Opinion: Ruby on Rails' creator says not to work so hard, but I can't afford not to.
One of my favorite industry icons delivered a keynote speech in
Portland, Ore., that while it sounds good on the surface, just would
never work for me. The saddest part about it is that he's absolutely
right, but I just can't do it. I can't afford to. It's just not in my
David Heinemeier Hansson, the creator of the popular Ruby on Rails
Web development environment, told an audience of Rails developers to
basically take time out to smell the roses
Hansson was talking about how the head start that Rails has over other
development environments is not bound to last and that for Rails
developers to ensure they're up to their game, they should code less,
sleep more, read more paper and do things other than try to bill as
many hours as possible and work superhuman hours.
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Now I agree with all of that. The biggest takeaway I got from
Hansson's talk was that folks, particularly developers, ought to learn
to work smarter. That was one of Hansson's pieces of advice-that folks
learn more about different aspects of the business and even about doing
design rather than just development.
But the problem I had with the talk was that it seemed to smack of
contentment, of having arrived. I am not content and I have not
arrived. If staying up an extra hour gets me ahead of my competitor, I
will. Hansson's right in saying you pay for it the next day, but I'm
willing to pay.
I guess a lot of my views on Hansson's presentation stem from the
fact we're in different businesses. I don't have a Ruby on Rails story
template that helps make me more productive than the next reporter. I
have to work at it and put in the time and the legwork and schmoozing,
etc. My business is largely about being first, and being first often
means being connected. And being connected-in order to be first-is
often about being awake, so I have my BlackBerry with me at all times.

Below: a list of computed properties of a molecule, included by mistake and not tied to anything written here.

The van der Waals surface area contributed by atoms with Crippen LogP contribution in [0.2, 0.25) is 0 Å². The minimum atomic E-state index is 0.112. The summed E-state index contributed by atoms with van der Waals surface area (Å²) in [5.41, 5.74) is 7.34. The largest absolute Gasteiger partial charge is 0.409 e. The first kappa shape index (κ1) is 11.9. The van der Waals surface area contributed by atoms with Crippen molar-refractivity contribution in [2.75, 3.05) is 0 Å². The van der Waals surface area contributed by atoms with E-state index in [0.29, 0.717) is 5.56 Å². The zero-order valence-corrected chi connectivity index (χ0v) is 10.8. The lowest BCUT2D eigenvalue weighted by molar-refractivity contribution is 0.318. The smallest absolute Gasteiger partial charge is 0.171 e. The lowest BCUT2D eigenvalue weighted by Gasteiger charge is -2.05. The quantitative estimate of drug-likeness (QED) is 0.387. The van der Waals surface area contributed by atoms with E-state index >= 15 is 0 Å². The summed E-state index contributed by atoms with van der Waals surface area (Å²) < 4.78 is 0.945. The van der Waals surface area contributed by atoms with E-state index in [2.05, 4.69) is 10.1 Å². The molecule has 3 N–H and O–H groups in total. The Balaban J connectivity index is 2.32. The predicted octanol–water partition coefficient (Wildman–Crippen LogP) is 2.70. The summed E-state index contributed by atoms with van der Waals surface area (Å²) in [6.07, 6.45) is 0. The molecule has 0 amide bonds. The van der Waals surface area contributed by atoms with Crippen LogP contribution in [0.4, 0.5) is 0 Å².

Of course. it was obvious that Hansson was talking to an audience of
primarily well-paid geeks who could afford to take time off and whittle
or whatever. Yeah, I ought to do that. I really ought to. And someday I
will. Maybe when my son's in a nice college and about to graduate and I
won't have to worry about paying those bills anymore. But until then I
have to hustle. As they say in the streets, I have to grind.
Working 110 percent? My people have had to do that for generations,
and not always for pay. I don't have time to smell the roses. I just
have to make sure to plant, water, prune and care for them. I gots to
I do, however, invest in being better at my gig. I read everything I
can get my hands on-particularly paper. Much of the RSS stuff is just a
nuisance to me-too much noise amongst the stuff that's really useful.
I'm right with you there, DHH. Fact is, I'm with you on most of your
ideas. Our situations are just different.
For instance, I live in Baltimore, the home of the HBO show "The
Wire." Perhaps you've seen it-it's all about life in a gritty urban
world. I have family and friends that live smack dab where some of the
hardcore scenes were drawn from, let alone filmed. I go there to visit
my peeps and give back. That's my investment. While a quick-fingered
entrepreneurial geek can rave about how keen it is to stop and think
about it all and go learn to fly a plane, I ain't got time for all
that. Sure, I could leave the 'hood and all that behind and go stay in
my suburban bubble somewhere and feel like I've arrived. Or I could
take it another way and try to make those "investments" parlay into
whatever return I might get and start some sort of business where I
might be able to do even more for the folks. But that's not where I am.
I don't have any "surplus." And if I stop putting in the time, or
wearing my game face or staying on the grind, either one of two things
are going to happen. One is y'all are gonna read about me as a
statistic, or the other is you won't be reading me at all any more
because I'll have lost my job to the next hungry reporter who is
willing to do what I do for less money because I stopped to smell the
Ironically, one of my favorite characters from The Wire is a
homicide detective who whittles and makes miniature furniture for doll
houses. And he's like 10 times the average detective. So maybe I do
have something to learn, but I'm just too stubborn. I need somebody to
teach me, because all I know is to work. My father worked until his
retirement and never missed a single day of work. That's what I come
from. So I need somebody to teach me this new way.
I'm willing to grudgingly give it a try. My thing is gardening, but
roses are a bit too fancy for me. I'll have to settle for being proud
of the grass I've put down in the bare spots in my yard.